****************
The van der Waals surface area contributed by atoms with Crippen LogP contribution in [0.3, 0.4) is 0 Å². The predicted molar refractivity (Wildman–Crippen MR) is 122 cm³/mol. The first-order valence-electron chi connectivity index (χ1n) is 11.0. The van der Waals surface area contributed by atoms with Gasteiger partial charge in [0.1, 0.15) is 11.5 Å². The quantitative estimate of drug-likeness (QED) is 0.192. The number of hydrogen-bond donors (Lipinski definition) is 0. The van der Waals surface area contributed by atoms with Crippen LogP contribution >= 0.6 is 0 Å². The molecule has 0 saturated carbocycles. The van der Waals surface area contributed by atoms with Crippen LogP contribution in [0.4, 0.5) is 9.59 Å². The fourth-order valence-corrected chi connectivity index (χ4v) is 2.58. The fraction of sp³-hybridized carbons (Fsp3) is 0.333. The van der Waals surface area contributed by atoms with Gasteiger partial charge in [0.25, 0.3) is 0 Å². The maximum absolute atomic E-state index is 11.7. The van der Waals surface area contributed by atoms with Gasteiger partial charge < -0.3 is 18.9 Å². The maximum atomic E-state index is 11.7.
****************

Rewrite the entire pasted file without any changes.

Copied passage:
The van der Waals surface area contributed by atoms with Crippen LogP contribution in [0.3, 0.4) is 0 Å². The predicted molar refractivity (Wildman–Crippen MR) is 122 cm³/mol. The first-order valence-electron chi connectivity index (χ1n) is 11.0. The van der Waals surface area contributed by atoms with Gasteiger partial charge in [0.1, 0.15) is 11.5 Å². The quantitative estimate of drug-likeness (QED) is 0.192. The number of hydrogen-bond donors (Lipinski definition) is 0. The van der Waals surface area contributed by atoms with Crippen LogP contribution >= 0.6 is 0 Å². The molecule has 0 saturated carbocycles. The van der Waals surface area contributed by atoms with Crippen LogP contribution in [0.4, 0.5) is 9.59 Å². The fourth-order valence-corrected chi connectivity index (χ4v) is 2.58. The fraction of sp³-hybridized carbons (Fsp3) is 0.333. The van der Waals surface area contributed by atoms with Gasteiger partial charge in [0.25, 0.3) is 0 Å². The maximum absolute atomic E-state index is 11.7. The van der Waals surface area contributed by atoms with Gasteiger partial charge < -0.3 is 18.9 Å². The maximum atomic E-state index is 11.7.